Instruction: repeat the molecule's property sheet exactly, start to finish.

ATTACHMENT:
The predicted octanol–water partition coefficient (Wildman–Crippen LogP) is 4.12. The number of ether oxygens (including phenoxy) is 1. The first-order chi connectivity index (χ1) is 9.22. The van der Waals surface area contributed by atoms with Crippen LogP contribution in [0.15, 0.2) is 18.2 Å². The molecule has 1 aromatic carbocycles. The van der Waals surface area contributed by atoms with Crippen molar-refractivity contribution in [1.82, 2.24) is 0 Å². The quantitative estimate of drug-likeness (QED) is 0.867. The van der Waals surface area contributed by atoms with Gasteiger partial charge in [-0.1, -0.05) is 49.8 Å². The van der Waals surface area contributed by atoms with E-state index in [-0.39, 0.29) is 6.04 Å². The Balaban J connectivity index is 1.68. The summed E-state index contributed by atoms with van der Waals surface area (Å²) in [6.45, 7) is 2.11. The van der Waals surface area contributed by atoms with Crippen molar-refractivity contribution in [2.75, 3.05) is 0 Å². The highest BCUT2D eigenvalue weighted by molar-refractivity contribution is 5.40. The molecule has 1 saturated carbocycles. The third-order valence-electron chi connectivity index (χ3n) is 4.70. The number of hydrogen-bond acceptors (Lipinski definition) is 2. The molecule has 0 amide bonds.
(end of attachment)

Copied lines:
The predicted octanol–water partition coefficient (Wildman–Crippen LogP) is 4.12. The number of ether oxygens (including phenoxy) is 1. The first-order chi connectivity index (χ1) is 9.22. The van der Waals surface area contributed by atoms with Crippen LogP contribution in [0.15, 0.2) is 18.2 Å². The molecule has 1 aromatic carbocycles. The van der Waals surface area contributed by atoms with Crippen molar-refractivity contribution in [1.82, 2.24) is 0 Å². The quantitative estimate of drug-likeness (QED) is 0.867. The van der Waals surface area contributed by atoms with Gasteiger partial charge in [-0.1, -0.05) is 49.8 Å². The van der Waals surface area contributed by atoms with E-state index in [-0.39, 0.29) is 6.04 Å². The Balaban J connectivity index is 1.68. The summed E-state index contributed by atoms with van der Waals surface area (Å²) in [6.45, 7) is 2.11. The van der Waals surface area contributed by atoms with Crippen molar-refractivity contribution in [2.75, 3.05) is 0 Å². The highest BCUT2D eigenvalue weighted by molar-refractivity contribution is 5.40. The molecule has 1 saturated carbocycles. The third-order valence-electron chi connectivity index (χ3n) is 4.70. The number of hydrogen-bond acceptors (Lipinski definition) is 2. The molecule has 0 amide bonds.